Vitamin K, Kale and Keeping Healthy

Most people know that Vitamin K is something to do with blood clotting. It is often given to newborn babies to prevent any bleeding problems and is frequently used after surgical procedures for the same reason.

However what is not so commonly known is that Vitamin K is vital for bone health. A deficiency of vitamin K is a risk factor for the development of osteoporosis. Calcium is needed to build strong bones but without Vitamin K our bodies cannot use it

Vitamin K also plays a major role in preventing cardiovascular disease. Atherosclerosis is characterised by calcification of the arteries due to abnormal calcium metabolism; a progressive condition which may lead to angina and stroke. Vitamin K may reduce the calcium level in the artery walls.

Vitamin K is actually a group of structurally similar, fat-soluble vitamins. Vitamin K1 is obtained from food whilst the others are largely synthesised by intestinal bacteria.

The signs of a deficiency include a tendency to bruise easily and abnormal or excessive bleeding, such as frequent nosebleeds, abnormally bleeding gums, heavy menstruation.

If you have had a lot of antibiotics then you may be at risk of deficiency because the gut bacteria may well have been destroyed. Any damage to your gut through conditions such as coeliac disease, surgery, cystic fibrosis etc. may also predispose you towards deficiency.

The ability to absorb bacterially produced Vitamin K varies. Absorption is enhanced by the presence of pancreatic juice and bile salts from the liver. Liver damage can therefore create a deficiency, as can alcoholism.

Green leafy vegetables  are good food sources of Vitamin K and KALE is an especially rich source.

KALE is a green leafy vegetable from the Brassica (cabbage) family. It is native to Britain and the eastern Mediterranean region where it has been cultivated for over 2000 years. Kale has remained very much the same over that time. It comes in various forms with both curly and smooth leaved types and ranges in colour from deep green to blue and black.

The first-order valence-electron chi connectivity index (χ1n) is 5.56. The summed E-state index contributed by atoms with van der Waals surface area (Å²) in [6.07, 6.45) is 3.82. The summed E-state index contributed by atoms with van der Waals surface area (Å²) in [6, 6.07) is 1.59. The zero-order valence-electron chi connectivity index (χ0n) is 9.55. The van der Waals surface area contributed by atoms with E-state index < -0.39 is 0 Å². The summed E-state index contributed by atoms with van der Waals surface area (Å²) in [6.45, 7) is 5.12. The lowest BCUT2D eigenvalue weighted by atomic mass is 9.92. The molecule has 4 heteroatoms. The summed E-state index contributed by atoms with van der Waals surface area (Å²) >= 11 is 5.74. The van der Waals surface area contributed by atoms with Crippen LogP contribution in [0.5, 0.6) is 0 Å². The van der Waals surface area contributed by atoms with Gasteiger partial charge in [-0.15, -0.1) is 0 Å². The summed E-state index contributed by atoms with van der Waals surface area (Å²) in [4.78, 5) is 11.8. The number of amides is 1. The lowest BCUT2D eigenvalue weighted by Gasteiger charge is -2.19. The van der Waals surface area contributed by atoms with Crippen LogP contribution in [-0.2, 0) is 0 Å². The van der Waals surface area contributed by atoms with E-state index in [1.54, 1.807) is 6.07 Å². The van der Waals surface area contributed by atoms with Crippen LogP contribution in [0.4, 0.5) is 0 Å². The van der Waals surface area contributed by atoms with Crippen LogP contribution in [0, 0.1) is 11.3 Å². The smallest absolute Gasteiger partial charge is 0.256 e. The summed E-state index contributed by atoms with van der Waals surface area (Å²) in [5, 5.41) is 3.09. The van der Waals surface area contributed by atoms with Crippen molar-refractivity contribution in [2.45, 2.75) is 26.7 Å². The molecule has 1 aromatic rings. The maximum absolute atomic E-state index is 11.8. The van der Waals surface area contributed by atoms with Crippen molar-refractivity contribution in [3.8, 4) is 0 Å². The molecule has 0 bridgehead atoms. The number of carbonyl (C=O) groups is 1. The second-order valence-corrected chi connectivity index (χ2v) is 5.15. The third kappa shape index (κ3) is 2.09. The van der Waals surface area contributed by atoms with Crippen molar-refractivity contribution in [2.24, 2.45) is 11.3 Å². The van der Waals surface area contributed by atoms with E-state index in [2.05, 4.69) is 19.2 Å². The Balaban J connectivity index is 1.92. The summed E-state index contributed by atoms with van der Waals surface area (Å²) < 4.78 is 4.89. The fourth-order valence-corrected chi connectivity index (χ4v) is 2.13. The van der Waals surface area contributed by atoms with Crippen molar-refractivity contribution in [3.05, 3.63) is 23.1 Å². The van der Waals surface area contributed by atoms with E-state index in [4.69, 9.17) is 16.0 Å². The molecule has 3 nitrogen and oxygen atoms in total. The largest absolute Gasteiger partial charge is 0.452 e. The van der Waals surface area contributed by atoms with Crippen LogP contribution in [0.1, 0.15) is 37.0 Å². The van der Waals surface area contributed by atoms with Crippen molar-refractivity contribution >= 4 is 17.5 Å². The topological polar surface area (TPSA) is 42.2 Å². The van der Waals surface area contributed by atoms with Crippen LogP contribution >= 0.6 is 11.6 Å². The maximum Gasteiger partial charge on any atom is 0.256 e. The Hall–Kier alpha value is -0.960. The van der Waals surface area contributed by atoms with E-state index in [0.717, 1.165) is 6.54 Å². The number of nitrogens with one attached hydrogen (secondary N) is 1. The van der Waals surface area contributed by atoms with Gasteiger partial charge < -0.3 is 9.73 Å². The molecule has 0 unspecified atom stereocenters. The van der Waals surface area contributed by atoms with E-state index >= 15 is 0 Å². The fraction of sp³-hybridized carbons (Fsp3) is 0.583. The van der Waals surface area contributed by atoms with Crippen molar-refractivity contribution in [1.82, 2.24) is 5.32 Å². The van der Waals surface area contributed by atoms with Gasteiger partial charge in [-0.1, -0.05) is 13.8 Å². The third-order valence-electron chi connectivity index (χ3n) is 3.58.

Kale is a nutrient dense food and it particularly rich in the following:

  • Beta-carotene (pre-cursor of Vitamin A): – good for night vision, healthy skin and resistance to infection
  • Vitamin C: for healthy immune system, strong connective tissue
  • Folate: for growth, development and repair. Especially important during pregnancy
  • Vitamin K (see above)
  • Calcium: for bones and teeth, good  muscle function, and nerve transmission
  • Magnesium: for bones and teeth, muscles, nerve transmission and is a vital part of many bodily processes
  • Iron: required for  good red blood cells, energy, proper liver function and more
  • Indoles – compounds which stimulate liver metabolism and help promote detoxification
  • Fibre:  for good gut and colon health

The best way to eat kale is raw as in a salad.

Kale salad

green curly kale – as much as you want to eat
Sprinkle of sea salt
olive oil
1 ripe avocado
2 large tomatoes OR a handful of baby plum tomatoes
spring onions – optional
Sweetcorn – optional
Beansprouts – optional
(any other salad items as desired)


  • Chop the kale up into bite sized pieces and put into a bowl.
  • Add a few drops of olive oil plus a small sprinkling of sea salt to the kale and massage well into the leaves until they are glistening and look succulent. If they need more oil, add accordingly. Leave for a while to soften up.
  • Chop up the avocado into small pieces, add to the kale and mix in well
  • Chop tomatoes and add to bowl.
  • Similarly finely slice the spring onions
  • Mix in any other ingredients
  • Make sure that all ingredients are spread evenly through out the bowl
  • Sprinkle with some fresh lemon juice and serve